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Asker
Posted over 1 year ago.

I'm about ready to file a lawsuit and subpoena whatever documents the school is keeping by myself! I can't afford a lawyer at the moment.

How about a little more details. Like what information the university is obligated to provide me with, or if I'm due an appeals process -- which the university is denying me!

I've been the victim of a series of attempts by this student and their posse of "friends" to damage my reputation in any way possible -- be it with my peers, the faculty, or the university.

After all their attempts failed, they coarsened the weakest of their bunch to play the "damsel in distress," saying only that they felt "threatened." You see, there's what they say to the administration and what openly say to everyone else.

I hope you understand that I'm under siege! There's no indication that they'll stop here, or if they'll continue to make more false reports. Stopping one won;t be enough, I need to send a message that doing this could cost them what they're trying to take from me!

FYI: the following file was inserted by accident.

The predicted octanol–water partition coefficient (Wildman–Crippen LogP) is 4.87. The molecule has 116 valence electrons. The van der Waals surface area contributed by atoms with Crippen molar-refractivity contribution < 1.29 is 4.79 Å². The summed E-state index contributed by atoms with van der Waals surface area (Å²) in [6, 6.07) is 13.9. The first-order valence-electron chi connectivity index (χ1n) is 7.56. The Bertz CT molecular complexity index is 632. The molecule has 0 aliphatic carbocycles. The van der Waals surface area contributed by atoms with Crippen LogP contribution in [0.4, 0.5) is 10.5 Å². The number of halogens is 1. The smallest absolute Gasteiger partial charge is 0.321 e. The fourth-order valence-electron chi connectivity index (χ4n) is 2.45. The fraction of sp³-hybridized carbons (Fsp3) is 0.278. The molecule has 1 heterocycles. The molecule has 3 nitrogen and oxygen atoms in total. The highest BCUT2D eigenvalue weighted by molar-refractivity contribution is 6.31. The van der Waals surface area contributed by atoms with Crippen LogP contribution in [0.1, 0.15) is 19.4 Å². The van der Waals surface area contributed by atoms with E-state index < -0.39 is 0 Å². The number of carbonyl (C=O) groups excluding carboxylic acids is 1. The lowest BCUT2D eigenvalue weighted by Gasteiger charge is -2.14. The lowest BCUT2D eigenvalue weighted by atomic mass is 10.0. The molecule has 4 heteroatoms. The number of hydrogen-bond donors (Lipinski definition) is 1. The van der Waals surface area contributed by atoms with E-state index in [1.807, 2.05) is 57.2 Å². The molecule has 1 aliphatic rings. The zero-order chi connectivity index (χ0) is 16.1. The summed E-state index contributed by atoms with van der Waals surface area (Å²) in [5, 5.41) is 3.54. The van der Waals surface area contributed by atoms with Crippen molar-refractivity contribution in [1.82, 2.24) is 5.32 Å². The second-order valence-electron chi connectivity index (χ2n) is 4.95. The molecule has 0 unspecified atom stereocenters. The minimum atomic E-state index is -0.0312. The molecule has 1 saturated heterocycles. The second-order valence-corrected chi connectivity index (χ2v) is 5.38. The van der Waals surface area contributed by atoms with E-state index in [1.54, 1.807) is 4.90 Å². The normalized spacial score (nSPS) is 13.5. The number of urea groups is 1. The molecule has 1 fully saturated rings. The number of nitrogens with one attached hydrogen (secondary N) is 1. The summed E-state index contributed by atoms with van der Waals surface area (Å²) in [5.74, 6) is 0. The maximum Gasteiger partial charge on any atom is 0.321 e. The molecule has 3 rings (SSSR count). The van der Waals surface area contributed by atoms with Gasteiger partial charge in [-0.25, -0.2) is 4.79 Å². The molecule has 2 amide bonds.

This is anything but a routine "dispute" and far from any "misunderstanding." This is sabotage! I hope you have something more SUBSTANTIAL to offer besides "get a lawyer!"

Thank you.

Christine C McCall
Christine C McCall, Administrative Law Lawyer - Pasadena, CA
Posted over 1 year ago.

I don't for a moment consider your problem "routine" or a "misunderstanding." In fact, I think I called it "dangerous." But, that said, you are clearly operating under some very problematic misinformation about the nature of your legal rights and what legal recourse may be available to you. "Filing a lawsuit" only works to solve your problem if it is a lawsuit that will be effective and successful. Now, for your own sake, calm down and take the most critical and powerful action that is available to you: get a lawyer. A lawyer will be able to privately and confidentially identify and evaluate your options and your best moves for legal success. You need MORE than what can be offered here, and you need it to be provided to you within the legal confidentiality of an attorney-client relationship.